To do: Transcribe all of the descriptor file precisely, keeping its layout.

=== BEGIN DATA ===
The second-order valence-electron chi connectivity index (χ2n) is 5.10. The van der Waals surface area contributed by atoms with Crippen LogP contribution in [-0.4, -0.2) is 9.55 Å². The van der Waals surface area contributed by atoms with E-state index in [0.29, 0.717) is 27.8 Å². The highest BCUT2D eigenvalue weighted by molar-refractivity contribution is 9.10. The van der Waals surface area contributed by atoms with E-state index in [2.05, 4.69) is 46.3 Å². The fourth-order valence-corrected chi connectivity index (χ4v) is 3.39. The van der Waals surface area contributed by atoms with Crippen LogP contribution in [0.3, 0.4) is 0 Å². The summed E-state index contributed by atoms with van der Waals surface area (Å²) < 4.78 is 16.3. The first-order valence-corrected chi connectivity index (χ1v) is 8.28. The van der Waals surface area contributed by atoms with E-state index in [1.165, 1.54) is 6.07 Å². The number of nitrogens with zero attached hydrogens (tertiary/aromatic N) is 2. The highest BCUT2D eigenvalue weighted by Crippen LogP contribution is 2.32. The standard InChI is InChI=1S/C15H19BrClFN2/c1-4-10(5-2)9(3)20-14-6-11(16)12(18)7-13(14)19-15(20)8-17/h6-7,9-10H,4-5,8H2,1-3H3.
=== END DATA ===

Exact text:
The second-order valence-electron chi connectivity index (χ2n) is 5.10. The van der Waals surface area contributed by atoms with Crippen LogP contribution in [-0.4, -0.2) is 9.55 Å². The van der Waals surface area contributed by atoms with E-state index in [0.29, 0.717) is 27.8 Å². The highest BCUT2D eigenvalue weighted by molar-refractivity contribution is 9.10. The van der Waals surface area contributed by atoms with E-state index in [2.05, 4.69) is 46.3 Å². The fourth-order valence-corrected chi connectivity index (χ4v) is 3.39. The van der Waals surface area contributed by atoms with Crippen LogP contribution in [0.3, 0.4) is 0 Å². The summed E-state index contributed by atoms with van der Waals surface area (Å²) < 4.78 is 16.3. The first-order valence-corrected chi connectivity index (χ1v) is 8.28. The van der Waals surface area contributed by atoms with E-state index in [1.165, 1.54) is 6.07 Å². The number of nitrogens with zero attached hydrogens (tertiary/aromatic N) is 2. The highest BCUT2D eigenvalue weighted by Crippen LogP contribution is 2.32. The standard InChI is InChI=1S/C15H19BrClFN2/c1-4-10(5-2)9(3)20-14-6-11(16)12(18)7-13(14)19-15(20)8-17/h6-7,9-10H,4-5,8H2,1-3H3.